The annual seasonal debate about whether gross commercialisation has eclipsed the religious significance of Christmas — and whether this is such a bad thing — once again got under way this week.
Usually, it’s pitched as a sort of power struggle for seasonal supremacy between Christ Himself and that interloper Santa Claus, with his sack of goodies and relentless ho-ho-hoing.
Interestingly, this week, a new contender entered the ring. Some clues as to his identity: he’s round, he’s pink and he’s extremely chewy.
Percy Pig is the face of the M&S festive advertising campaign, which, while likely to be popular with fans of gummy sweets, does not immediately suggest a threat to a 2,000-year-old global religion.
But concerned Christians have been expressing dismay about how M&S have been promoting their pig.
In-store, you can buy money gift wallets which feature Percy in a Santa hat and the slogan “Merry Pigmas”.
It’s the slogan some people find offensive. That substitution of the word ‘pig’ for ‘Christ’.
On the face of it, this would strike many people as a bit of trivial nit-picking. I’ll be honest: I wouldn’t have singled it out myself as something to get annoyed about. But, then, I don’t do religion of any kind.
And the pig certainly isn’t the first in the frame for hogging seasonal wishes. You can buy any amount of tat with slogans ranging from Merry Dogmas, Catmas and even — I’ve checked — Merry Goatmas. You can get T-shirts wishing for a Merry Winemas. I’m pretty certain you can get just about any consumer product made merry for promotional purposes.
So, Merry Pigmas — much fuss about nothing? Depends how you look at it.
One upset Christian customer demands to know whether the store chain “would replace the name of another religion’s prophet with ‘pig’ for a laugh?”
Put like that, you can see why the M&S PR department may have its work cut out. Some profits from the cards will go to a slew of charities. Even so...
Who is primarily at fault here, a commercial entity promoting one of their best-selling lines and — in the eyes of some consumers — trampling over religious sensitivities in the process? Or are the churches to blame for allowing the religious aspect of the festival to be elbowed aside by big business and small pink pigs?
The problem for the churches is that it may be a bit late in the day now for putting the Christ back in Christmas, as they would like to see it. The commercialisation of the season of peace, love and goodwill to all men, goes back some centuries. It’s just in recent decades that it’s all got a bit overboard.
A little history here: the early Christians did not celebrate Christmas. It just gradually merged with a pagan festival and, down the years, attracted the trees, the turkey, the cards and the present-buying frenzy we now associate with the day.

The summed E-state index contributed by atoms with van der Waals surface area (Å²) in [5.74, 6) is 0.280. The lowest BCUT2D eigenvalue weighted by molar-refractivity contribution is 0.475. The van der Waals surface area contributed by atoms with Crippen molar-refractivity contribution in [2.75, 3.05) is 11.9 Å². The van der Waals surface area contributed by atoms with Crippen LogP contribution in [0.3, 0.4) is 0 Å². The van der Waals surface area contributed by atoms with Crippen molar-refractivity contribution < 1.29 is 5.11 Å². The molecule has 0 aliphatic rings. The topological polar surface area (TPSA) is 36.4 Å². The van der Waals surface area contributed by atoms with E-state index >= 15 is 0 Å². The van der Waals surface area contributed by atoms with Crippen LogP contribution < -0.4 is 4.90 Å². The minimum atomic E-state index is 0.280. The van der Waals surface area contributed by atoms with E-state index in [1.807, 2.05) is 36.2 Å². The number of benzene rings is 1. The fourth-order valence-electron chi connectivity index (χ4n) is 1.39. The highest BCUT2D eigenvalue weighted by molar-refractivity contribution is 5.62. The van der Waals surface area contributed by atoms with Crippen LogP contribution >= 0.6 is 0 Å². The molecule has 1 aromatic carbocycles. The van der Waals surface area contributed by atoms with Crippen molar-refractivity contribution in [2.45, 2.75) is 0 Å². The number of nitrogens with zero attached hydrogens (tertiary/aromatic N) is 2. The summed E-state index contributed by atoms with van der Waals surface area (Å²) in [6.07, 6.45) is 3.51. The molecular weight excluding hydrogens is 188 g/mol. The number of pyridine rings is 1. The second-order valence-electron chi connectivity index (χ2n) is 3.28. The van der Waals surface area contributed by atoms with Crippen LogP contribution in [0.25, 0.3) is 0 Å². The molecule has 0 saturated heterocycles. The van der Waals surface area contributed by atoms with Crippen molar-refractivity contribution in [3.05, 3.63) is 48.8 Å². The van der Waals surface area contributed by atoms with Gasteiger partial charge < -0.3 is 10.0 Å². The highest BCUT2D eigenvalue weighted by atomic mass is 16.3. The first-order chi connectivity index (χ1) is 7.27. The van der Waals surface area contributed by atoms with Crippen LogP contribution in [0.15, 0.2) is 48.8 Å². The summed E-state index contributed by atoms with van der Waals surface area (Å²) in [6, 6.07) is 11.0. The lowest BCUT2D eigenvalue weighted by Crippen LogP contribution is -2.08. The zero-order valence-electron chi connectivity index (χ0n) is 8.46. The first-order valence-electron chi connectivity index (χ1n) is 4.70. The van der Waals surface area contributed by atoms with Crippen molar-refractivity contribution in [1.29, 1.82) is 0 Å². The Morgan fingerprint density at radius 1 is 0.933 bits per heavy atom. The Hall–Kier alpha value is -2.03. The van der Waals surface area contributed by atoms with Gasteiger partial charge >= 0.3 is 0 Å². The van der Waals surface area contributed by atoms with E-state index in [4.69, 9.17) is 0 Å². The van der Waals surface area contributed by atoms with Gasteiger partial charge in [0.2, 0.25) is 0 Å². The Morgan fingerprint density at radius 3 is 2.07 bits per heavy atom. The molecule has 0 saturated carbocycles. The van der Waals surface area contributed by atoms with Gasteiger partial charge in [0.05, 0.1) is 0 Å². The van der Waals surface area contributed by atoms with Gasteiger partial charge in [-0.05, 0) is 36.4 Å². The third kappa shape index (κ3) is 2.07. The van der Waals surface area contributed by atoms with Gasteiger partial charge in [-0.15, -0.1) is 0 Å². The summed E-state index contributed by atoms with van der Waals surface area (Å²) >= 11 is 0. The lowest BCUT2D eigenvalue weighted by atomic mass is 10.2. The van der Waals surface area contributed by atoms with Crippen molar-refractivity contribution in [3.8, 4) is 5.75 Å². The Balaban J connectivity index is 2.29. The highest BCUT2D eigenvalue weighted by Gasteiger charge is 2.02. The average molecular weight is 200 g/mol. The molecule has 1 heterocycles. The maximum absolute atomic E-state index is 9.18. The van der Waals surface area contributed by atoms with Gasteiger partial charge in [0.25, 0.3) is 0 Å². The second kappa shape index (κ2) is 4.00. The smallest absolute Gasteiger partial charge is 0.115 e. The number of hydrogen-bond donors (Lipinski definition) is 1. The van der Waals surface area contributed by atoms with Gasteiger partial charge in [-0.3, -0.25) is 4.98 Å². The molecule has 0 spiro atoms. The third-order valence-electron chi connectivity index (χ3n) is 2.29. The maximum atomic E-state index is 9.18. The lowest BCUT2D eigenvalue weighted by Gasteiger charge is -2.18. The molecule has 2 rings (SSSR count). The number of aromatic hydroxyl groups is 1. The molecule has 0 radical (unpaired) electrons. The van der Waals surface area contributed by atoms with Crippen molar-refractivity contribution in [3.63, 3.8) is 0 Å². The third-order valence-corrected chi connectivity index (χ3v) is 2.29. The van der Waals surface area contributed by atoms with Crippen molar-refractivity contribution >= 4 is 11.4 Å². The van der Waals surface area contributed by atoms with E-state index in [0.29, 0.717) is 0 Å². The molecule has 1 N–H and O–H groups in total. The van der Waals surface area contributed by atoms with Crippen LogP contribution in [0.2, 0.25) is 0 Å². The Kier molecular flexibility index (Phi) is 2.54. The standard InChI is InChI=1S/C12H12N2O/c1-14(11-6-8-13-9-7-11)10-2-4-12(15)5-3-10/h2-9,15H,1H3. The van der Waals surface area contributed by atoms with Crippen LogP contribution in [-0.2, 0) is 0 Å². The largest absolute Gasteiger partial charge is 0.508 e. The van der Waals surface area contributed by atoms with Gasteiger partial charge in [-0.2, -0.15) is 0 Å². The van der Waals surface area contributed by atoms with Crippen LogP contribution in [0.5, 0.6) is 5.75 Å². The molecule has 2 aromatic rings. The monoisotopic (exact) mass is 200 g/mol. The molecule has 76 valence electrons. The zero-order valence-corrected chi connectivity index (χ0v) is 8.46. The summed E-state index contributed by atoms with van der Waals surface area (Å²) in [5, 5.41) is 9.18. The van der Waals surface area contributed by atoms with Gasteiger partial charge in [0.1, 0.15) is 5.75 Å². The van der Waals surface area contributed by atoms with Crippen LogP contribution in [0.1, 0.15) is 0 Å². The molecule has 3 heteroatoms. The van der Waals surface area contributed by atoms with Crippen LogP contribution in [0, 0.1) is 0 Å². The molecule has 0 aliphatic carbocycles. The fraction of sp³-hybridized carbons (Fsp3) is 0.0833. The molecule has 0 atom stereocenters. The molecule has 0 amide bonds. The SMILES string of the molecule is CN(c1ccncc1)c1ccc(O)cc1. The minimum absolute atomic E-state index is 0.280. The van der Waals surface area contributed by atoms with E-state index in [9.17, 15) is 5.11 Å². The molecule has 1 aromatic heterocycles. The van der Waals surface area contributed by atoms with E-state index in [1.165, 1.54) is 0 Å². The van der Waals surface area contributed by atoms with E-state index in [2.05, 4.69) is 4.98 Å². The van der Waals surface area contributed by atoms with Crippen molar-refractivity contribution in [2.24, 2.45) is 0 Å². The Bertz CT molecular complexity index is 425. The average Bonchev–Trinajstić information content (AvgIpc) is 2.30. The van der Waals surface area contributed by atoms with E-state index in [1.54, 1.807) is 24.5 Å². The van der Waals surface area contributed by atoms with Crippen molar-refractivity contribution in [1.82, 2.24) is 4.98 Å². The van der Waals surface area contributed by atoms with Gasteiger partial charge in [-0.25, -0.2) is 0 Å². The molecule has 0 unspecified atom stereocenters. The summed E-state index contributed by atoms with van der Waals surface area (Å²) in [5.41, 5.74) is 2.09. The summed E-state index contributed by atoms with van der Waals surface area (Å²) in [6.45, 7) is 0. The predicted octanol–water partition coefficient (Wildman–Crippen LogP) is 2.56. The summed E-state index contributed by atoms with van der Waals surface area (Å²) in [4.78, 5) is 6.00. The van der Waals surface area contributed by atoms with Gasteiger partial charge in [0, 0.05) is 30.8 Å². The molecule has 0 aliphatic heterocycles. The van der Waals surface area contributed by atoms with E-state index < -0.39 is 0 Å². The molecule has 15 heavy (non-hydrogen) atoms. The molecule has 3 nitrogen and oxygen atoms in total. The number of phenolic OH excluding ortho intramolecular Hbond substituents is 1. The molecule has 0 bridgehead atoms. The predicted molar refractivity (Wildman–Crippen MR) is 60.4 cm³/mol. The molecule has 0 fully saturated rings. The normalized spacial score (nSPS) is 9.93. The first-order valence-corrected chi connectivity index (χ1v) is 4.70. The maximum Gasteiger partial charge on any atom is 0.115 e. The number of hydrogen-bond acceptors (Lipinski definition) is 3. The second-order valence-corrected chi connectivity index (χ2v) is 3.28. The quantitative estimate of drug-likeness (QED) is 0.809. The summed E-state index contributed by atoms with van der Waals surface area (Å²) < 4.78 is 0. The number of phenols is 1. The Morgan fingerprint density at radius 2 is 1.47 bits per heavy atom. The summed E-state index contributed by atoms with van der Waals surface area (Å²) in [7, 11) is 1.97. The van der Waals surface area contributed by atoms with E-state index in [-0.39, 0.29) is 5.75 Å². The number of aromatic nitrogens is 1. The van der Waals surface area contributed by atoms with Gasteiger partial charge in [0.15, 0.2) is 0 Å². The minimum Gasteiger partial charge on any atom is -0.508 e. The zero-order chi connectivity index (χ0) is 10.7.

Christmas wasn’t popular with the Puritans. Town criers used to go around crying, “No Christmas, No Christmas,” on Christmas Eve, much like the current government’s advisory committee on Covid.
Pensions Secretary Therese Coffey was this week warning there “shouldn’t be much snogging under the mistletoe” this year. Ms Coffey may be descended from Oliver Cromwell.
Fuelled by marketing teams which see the season as the prime time of the year to flog us their wares, Christmas is now, more or less, a bacchanalia of binge-buying, binge-eating, binge-drinking and binge-whinging about what’s on the telly. The churches don’t really get much of a look-in.
True, despite all the excess, there’s still that cosy family tradition of an annual get-together. The carol singers still do their rounds. The faithful still do Christmas worship. But Brand Christmas belongs to big business.
That’s not to say they couldn’t be just a wee bit more sensitive when it comes to selling the season. Even those of us who aren’t of religious bent can still respect the feelings of those who see the occasion as being about more than liberal consumption of M&S festive fare.
“Merry Pigmas”, when you think about it in those terms, is indeed a bit near the knuckle.
But this week’s row isn’t going to make the business world take stock of how it could, more tastefully, market a religious festival. Why should it?
It’s now generally accepted that, for most of us, Christmas is just about pigging out.
Victory could hurt Meghan
Could this week’s court victory for Meghan Markle turn out to be a case of winning the battle but losing the PR war?
The Appeal Court found that, in publishing a letter to her father, the Mail on Sunday breached Ms Markle’s privacy.
During the hearing, however, details emerged of how she’d worded that letter in case it was leaked. She called her father “daddy” because she felt that this might “pull at the heartstrings”.
Not her da’s heartstrings. The public’s. A bit cynical, no? She may have won her case, but I’m not sure Meghan has done her image any favours.
DUP’s usual suspects miss the point again
Three DUP MPs — the usual suspects, Sammy Wilson, Ian Paisley and Paul Girvan — this week voted against new measures to combat Omicron, including the wearing of face coverings indoors.
I don’t know of anybody who actually likes wearing a mask. I’m not even sure how effective it is. But the thing is that many vulnerable people do believe it’s vital to their safety. I wear a mask happily if it makes other people feel safer. Sammy etc should remember it’s not just about them.
No shortage of clowns in global politics
French President Emmanuel Macron has referred to Prime Minister Boris Johnson as “a clown”. Accurate possibly, but undiplomatic nonetheless.
The barb comes in a week of mud-slinging over the post-Brexit provision of licences for French fishermen. Meanwhile in the English Channel, 27 men, women and children perished as two governments clashed over how to deal with the refugee crisis. “Clown” doesn’t begin to cover the leaders on either side. They are beyond shameful, the lot of them.